The following points highlight the twelve main concepts for managerial decision making. Some of the concepts are: 1. Direct and Indirect Cost 2. Opportunity Vs. Outlay Cost 3. Relevant Costs and Irrelevant Costs 4. Past vs. Future Cost 5. Traceable (Separable) and Common Costs 6. Out of Pocket and Book Costs 7. Committed and Discretionary Costs 8. Marginal and Incremental or Differential Cost and Others.

Concept # 1. Direct and Indirect Cost:

In the commercial world, some costs are in­curred that can be directly attributed to the produc­tion of one unit of a commodity. It is usually pos­sible to determine the cost of raw materials, labour inputs and machine time involved with production of each unit.

On the contrary, the cost of fuel, office and administrative expenses, depreciation of plant, machinery and buildings and other items cannot be easily and accurately separated and attributed to in­dividual units of output (except on an arbitrary ba­sis).

Cost and management accountants speak of the direct, or cost per unit, when they refer to separate costs of the first category. Likewise, they refer to indirect or overhead costs when they refer to the joint costs of the second category. The build-up of to­tal cost showing how direct and indirect costs are related is illustrated in Fig. 14.2.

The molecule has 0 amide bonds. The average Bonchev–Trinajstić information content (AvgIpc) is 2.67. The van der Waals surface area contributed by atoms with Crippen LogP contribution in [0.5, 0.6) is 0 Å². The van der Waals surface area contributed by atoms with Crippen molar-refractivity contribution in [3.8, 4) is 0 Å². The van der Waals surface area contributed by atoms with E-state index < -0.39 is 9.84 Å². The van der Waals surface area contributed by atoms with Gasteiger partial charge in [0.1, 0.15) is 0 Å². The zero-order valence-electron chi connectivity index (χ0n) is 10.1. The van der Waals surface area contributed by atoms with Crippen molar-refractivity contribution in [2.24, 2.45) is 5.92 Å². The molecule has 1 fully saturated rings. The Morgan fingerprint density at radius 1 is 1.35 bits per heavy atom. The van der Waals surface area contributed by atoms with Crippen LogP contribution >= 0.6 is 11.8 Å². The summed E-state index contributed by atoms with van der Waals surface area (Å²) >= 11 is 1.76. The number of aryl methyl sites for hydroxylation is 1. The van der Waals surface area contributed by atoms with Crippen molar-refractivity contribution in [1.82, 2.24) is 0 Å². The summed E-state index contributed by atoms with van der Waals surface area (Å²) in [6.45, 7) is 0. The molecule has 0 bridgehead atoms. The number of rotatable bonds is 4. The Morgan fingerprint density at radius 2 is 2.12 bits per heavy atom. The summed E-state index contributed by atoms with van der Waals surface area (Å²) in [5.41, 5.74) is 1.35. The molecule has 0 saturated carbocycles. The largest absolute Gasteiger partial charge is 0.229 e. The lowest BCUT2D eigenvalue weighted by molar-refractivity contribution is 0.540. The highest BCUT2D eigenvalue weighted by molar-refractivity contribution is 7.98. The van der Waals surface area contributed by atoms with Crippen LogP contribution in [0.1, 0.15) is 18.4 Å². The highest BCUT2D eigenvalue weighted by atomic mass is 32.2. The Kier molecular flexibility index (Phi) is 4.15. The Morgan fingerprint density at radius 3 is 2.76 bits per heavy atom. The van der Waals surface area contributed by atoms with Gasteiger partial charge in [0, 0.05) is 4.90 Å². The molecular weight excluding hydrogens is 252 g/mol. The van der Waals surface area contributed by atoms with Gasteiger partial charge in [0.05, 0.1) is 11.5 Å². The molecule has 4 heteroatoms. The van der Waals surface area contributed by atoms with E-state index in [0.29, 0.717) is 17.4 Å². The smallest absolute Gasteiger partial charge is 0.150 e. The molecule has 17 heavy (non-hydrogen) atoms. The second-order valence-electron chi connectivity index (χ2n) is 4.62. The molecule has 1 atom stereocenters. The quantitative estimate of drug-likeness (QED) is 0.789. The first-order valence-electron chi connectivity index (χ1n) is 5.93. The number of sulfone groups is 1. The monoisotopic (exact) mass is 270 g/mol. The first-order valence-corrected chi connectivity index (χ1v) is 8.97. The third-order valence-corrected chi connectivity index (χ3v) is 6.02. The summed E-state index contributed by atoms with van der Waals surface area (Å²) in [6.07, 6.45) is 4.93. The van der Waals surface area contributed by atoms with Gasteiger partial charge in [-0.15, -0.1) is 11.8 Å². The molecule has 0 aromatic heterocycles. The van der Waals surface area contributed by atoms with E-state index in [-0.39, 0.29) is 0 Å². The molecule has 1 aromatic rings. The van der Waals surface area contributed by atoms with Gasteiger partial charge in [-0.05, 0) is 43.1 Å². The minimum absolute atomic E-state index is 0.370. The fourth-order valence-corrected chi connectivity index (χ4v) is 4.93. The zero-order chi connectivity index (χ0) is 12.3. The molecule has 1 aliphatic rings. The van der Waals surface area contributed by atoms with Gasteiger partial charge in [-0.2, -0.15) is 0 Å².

Build-up Total Cost

Direct and indirect costs do not necessarily co­incide with the economist’s concepts of fixed and variable costs. The criterion used by the economist to draw a distinction between fixed and variable cost is whether or not the cost varies with the level of output. But the criterion used by the accountant is whether or not the cost is separable with respect to the production of individual units of output.

To establish the equivalence between economist’s cost concepts and accountant’s cost concept we must search out or identify that part of the indirect or overhead cost which varies with the level of output.

In cost accounting, overhead expenses are often di­vided into two components:

(a) Variable overhead and